Work on what would become the TIA/EIA-568 standard for telecommunications cabling in commercial buildings began in 1985. Yet it was 1999 when the TIA produced a finalized outside-plant cabling standard, the TIA/EIA-758 Customer-Owned Outside Plant Telecommunications Cabling Standard.
Without ANSI standards to guide them for approximately 15 years before the publication of TIA-758, what did OSP designers use as the basis for their work?
“Immediately after divestiture, the deregulated companies began offering CO-OSP using their individual practices,” says Phillips. “They found that their regulated practices had to be altered to facilitate the implementation of digital PBXs, as digital stations would not work on OSP cable plant designed with bridge tap and multiple appearances of plant. Southern Bell Advanced Systems, the deregulated entity formed by Southern Bell, found they needed to incorporate new OSP designs into their practices and began using the BICSI Manual and the BSPs issued by AT&T to support customer-premises equipment. As the BICSI Manual changed over the years to become the Telecommunications Distribution Methods Manual, it became the accepted design criteria for this organization.”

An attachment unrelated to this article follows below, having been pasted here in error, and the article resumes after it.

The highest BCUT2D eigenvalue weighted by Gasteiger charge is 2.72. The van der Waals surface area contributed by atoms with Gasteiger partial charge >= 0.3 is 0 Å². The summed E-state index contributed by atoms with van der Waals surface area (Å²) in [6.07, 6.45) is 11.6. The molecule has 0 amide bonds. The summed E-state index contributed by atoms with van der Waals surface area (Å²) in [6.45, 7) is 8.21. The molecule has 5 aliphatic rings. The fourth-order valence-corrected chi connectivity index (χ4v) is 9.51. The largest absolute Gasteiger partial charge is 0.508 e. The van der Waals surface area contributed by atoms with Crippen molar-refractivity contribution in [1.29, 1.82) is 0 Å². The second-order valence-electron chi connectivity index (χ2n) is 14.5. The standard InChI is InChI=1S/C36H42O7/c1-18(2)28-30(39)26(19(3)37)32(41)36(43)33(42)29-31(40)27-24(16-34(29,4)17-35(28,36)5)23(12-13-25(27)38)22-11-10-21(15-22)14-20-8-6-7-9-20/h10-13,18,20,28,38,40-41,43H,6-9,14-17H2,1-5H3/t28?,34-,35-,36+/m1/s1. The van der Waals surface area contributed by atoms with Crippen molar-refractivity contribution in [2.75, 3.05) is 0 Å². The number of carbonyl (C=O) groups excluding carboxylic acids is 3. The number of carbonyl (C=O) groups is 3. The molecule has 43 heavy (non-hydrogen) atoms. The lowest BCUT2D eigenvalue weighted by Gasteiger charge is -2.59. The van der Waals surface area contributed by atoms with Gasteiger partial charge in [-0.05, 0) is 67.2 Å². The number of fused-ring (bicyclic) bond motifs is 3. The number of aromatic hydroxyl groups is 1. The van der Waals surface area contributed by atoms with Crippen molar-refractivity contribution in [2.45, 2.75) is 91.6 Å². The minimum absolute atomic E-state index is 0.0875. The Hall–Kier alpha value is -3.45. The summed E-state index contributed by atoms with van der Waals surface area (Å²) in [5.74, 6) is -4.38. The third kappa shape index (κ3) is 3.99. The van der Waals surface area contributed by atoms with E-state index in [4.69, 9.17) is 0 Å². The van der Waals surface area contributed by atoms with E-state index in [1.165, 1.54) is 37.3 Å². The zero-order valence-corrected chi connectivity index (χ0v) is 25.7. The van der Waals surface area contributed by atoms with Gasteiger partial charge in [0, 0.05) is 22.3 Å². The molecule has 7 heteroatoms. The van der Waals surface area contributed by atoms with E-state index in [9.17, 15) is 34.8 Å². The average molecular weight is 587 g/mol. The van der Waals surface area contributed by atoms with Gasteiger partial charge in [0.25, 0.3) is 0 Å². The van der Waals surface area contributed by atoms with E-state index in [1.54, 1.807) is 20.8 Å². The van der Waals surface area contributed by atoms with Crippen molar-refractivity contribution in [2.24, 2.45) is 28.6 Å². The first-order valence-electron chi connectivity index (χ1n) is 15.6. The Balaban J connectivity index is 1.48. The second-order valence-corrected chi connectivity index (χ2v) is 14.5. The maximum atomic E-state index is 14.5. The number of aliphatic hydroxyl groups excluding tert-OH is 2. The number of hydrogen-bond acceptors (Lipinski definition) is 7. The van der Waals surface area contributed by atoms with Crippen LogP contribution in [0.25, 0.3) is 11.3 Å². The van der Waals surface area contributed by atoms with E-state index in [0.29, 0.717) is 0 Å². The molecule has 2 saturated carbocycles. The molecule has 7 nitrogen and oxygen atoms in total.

Adams adds that the free-enterprise aspect of deregulated telecommunications design could cause grief for end-user organizations, in much the same way that having multiple brand choices caused confusion. “The customer was faced with advice from the BICS groups, and advice from 100 other so-called cabling experts. Confused for years, the end users needed some unbiased direction on how OSP should be designed. Hence the development of the ANSI standard.”
Structured OSP learning
Around the same time the TIA’s CO-OSP standard was published, BICSI published the premier edition of its Customer-Owned Outside Plant Design Manual. The fourth edition of that manual will be released soon; Adams is subject matter expert-team leader (SME-TL) for the publication. He relates that the manual is based on a variety of reference documents that represent best-practice design approaches. Among those reference documents are BICSI’s TDMM, the TIA-758-A standard, AT&T’s OSP manual, GTEPs, other ANSI standards, ISO/IEC documents, the National Electrical Safety Code, the National Electrical Code, OSHA documents, RUS (now RSUP documents), the Canadian Electrical Code, documents from the Insulated Cable Engineers Association, NFPA 780 Standard for the Installation of Lightning Protection Systems, and many others. In addition to those documents, the manual includes input generated from the practical experiences of the individuals who volunteered to put it together.
Along with BICSI’s CO-OSP Manual is the professional designation OSP Specialist, which individuals who already possess BICSI’s Registered Communications Distribution Designer designation can obtain by passing a test based on the CO-OSP manual. Typically, intensive studying and classroom-style courses are required to obtain the OSP Specialist designation.